Saturday, April 28, 2012

Jay Mendelsohn, 1929-2012

Below is the text of the eulogy I gave at my father's funeral on April 9, 2012. Rest in peace, Dad.

In January of this year, there was much talk in the news about a new app called “If I Die,” which allows users to save a final statement to be posted on Facebook in the event of their death. And while as far as we know, my father did not subscribe to this service, I find it very fitting that his last Facebook status, posted four days before he fell ill, reads simply, “GO GIANTS.” The only thing more fitting, of course, would be for it to have read “Let’s Go Mets,” as close to a religious mantra as my father ever had.
My father’s love of sports, and his fierce, abiding loyalty to the teams he followed, was apparent to anyone who had even the most fleeting of interactions with him. One of my favorite Dad memories of all time is of calling him one summer day many years ago. “How are you doing, Dad?” I asked. He sighed and said, “These west coast trips are killing me.” My husband Greg once innocently inquired what television shows my father liked to watch. He famously replied: “I watch two series. One is called the Mets. And one is called the Knicks.” When I was in college, my father sent me a George Will column that begins, “It has been said that baseball is to the United States what revolutions are to Latin America, a safety valve for letting off steam. I think baseball is more serious than any Latin American revolution. But then I am a serious fan.” My father had written “My sentiments exactly” at the top of the page. And I still think that of all my professional accomplishments in journalism, my father was proudest of the fact that when I was 11, I got to interview Lee Mazzilli in the Mets’ dugout for the kids’ section of the newspaper.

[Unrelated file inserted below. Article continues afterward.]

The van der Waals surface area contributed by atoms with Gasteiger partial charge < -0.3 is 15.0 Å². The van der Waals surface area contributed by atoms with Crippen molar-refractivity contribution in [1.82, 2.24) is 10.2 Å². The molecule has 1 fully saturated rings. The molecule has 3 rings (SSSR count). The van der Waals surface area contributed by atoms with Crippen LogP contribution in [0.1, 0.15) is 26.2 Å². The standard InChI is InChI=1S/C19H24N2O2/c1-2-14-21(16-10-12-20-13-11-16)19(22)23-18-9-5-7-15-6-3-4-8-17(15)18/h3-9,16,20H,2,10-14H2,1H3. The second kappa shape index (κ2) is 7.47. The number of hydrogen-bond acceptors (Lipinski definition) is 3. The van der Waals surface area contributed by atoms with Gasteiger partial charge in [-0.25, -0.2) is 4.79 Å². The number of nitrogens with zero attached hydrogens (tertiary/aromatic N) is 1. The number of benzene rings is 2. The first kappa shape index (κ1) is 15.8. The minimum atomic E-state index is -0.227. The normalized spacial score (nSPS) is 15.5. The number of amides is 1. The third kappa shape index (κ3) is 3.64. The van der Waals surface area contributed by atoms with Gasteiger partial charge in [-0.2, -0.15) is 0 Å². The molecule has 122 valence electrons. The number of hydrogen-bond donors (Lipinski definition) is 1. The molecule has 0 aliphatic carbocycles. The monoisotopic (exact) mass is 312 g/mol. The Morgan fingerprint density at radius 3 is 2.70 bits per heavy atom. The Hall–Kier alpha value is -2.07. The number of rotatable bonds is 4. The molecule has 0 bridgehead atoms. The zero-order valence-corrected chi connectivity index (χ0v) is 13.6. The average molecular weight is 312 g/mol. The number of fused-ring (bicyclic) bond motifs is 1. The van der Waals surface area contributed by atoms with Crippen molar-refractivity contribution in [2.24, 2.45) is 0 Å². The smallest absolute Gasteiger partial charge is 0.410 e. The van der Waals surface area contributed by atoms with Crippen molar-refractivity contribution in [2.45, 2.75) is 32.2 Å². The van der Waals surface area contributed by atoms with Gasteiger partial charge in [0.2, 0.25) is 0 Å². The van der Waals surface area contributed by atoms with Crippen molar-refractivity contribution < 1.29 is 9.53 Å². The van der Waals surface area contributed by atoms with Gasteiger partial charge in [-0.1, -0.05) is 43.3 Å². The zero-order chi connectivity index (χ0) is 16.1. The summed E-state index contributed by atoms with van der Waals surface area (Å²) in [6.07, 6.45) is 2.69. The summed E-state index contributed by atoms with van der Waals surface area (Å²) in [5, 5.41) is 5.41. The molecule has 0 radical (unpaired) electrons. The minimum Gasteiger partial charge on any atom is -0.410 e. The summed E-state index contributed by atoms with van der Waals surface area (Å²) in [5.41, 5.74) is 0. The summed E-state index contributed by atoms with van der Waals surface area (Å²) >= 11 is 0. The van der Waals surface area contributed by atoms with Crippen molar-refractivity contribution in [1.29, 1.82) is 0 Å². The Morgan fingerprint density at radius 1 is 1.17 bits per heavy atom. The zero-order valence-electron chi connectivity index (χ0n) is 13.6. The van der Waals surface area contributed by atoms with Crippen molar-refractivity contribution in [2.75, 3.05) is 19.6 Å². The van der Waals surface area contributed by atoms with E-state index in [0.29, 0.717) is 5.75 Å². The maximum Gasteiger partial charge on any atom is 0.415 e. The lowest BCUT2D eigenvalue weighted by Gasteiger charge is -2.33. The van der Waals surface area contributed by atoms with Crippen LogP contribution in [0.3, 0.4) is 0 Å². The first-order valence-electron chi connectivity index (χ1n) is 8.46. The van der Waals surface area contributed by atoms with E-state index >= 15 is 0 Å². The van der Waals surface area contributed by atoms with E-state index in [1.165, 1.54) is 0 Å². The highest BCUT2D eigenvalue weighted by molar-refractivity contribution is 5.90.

The seriousness of my father’s passion for the game became quite clear to me when I was 23 and went through a particularly difficult breakup. My mother would call often and talk to me at great length about what had happened and how I was doing and how I was feeling and what I needed. My unsentimental father never once felt comfortable actually discussing the specifics of the situation. Not once. Instead he called me up and told me very matter-of-factly that he had bought me a round trip ticket to Florida for spring training. Because in my Dad’s mental calculus, there was no emotional crisis that watching some Mets baseball couldn’t cure.
I bring this up not as an idle or superficial observation. I think my Dad’s love of sports, and particularly his love of baseball, spoke deeply to who he was as a person. He always believed that the lessons of baseball were those of life. Baseball is of course a game of numbers and stats, which he reveled in. It’s a cerebral game, and he was nothing if not a cerebral guy. It’s a game where smarts often trump brawn. It’s a slow, unpretentious, even laborious game, where the quick, showy payoffs take a back seat to the long, deliberate build.  And that’s who my Dad was.
Even the kind of baseball fan my father was was telling. He was a Mets fan because, he liked to tell me, the Yankees were a rich man’s team. They won too much, he always said. And that wasn’t the point. He was the kind of fan who would sometimes watch the nationally broadcast Mets games with the volume turned off so he could listen to the old school radio commentary rather than the slick network suits. He liked to sit in the upper deck nosebleed seats, the kind you used to be able to walk up and buy the day of the game, rather than expensive box seats – just the way he preferred the low rent, basic Chinese take out from the greasy spoon in the Old Bethpage shopping center to the fancy, high end stuff from Woodbury Commons, and the way he cared deeply about books and music and ideas and not at all about clothes or fancy cars or celebrities. Substance was his middle name.